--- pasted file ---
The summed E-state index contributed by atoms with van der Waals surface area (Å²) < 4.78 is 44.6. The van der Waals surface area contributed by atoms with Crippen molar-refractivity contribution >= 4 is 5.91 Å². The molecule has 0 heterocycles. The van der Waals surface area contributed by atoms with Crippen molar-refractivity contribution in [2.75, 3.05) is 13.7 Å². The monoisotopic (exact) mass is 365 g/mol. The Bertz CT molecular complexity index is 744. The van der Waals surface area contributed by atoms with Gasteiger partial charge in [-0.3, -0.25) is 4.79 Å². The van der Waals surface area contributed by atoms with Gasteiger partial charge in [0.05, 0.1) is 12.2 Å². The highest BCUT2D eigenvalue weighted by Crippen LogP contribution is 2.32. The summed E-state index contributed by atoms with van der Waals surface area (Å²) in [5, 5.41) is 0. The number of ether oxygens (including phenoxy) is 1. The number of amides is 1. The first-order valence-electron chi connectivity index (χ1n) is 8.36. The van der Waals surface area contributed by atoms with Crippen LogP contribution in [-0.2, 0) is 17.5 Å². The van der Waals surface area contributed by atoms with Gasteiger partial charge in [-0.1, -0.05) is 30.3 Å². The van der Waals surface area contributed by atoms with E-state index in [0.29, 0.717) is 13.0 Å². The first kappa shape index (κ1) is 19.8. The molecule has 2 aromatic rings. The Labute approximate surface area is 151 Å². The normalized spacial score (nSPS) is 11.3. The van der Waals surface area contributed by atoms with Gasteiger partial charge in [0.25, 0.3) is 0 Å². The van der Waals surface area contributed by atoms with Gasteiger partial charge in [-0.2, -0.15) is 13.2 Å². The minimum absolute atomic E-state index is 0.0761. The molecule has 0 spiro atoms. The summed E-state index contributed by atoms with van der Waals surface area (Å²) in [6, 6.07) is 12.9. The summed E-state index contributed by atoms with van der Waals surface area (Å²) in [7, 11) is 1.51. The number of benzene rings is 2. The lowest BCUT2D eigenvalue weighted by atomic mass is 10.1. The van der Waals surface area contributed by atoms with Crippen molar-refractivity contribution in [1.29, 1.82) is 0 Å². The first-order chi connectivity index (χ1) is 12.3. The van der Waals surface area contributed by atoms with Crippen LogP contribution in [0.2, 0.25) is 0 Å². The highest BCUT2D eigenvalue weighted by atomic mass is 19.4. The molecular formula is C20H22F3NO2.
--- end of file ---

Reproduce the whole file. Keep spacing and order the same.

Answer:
The summed E-state index contributed by atoms with van der Waals surface area (Å²) < 4.78 is 44.6. The van der Waals surface area contributed by atoms with Crippen molar-refractivity contribution >= 4 is 5.91 Å². The molecule has 0 heterocycles. The van der Waals surface area contributed by atoms with Crippen molar-refractivity contribution in [2.75, 3.05) is 13.7 Å². The monoisotopic (exact) mass is 365 g/mol. The Bertz CT molecular complexity index is 744. The van der Waals surface area contributed by atoms with Gasteiger partial charge in [-0.3, -0.25) is 4.79 Å². The van der Waals surface area contributed by atoms with Gasteiger partial charge in [0.05, 0.1) is 12.2 Å². The highest BCUT2D eigenvalue weighted by Crippen LogP contribution is 2.32. The summed E-state index contributed by atoms with van der Waals surface area (Å²) in [5, 5.41) is 0. The number of ether oxygens (including phenoxy) is 1. The number of amides is 1. The first-order valence-electron chi connectivity index (χ1n) is 8.36. The van der Waals surface area contributed by atoms with Crippen LogP contribution in [-0.2, 0) is 17.5 Å². The van der Waals surface area contributed by atoms with Gasteiger partial charge in [-0.1, -0.05) is 30.3 Å². The van der Waals surface area contributed by atoms with E-state index in [0.29, 0.717) is 13.0 Å². The first kappa shape index (κ1) is 19.8. The molecule has 2 aromatic rings. The Labute approximate surface area is 151 Å². The normalized spacial score (nSPS) is 11.3. The van der Waals surface area contributed by atoms with Gasteiger partial charge in [0.25, 0.3) is 0 Å². The van der Waals surface area contributed by atoms with Gasteiger partial charge in [-0.2, -0.15) is 13.2 Å². The minimum absolute atomic E-state index is 0.0761. The molecule has 0 spiro atoms. The summed E-state index contributed by atoms with van der Waals surface area (Å²) in [6, 6.07) is 12.9. The summed E-state index contributed by atoms with van der Waals surface area (Å²) in [7, 11) is 1.51. The number of benzene rings is 2. The lowest BCUT2D eigenvalue weighted by atomic mass is 10.1. The van der Waals surface area contributed by atoms with Crippen molar-refractivity contribution in [1.29, 1.82) is 0 Å². The first-order chi connectivity index (χ1) is 12.3. The van der Waals surface area contributed by atoms with Crippen LogP contribution in [0.2, 0.25) is 0 Å². The highest BCUT2D eigenvalue weighted by atomic mass is 19.4. The molecular formula is C20H22F3NO2.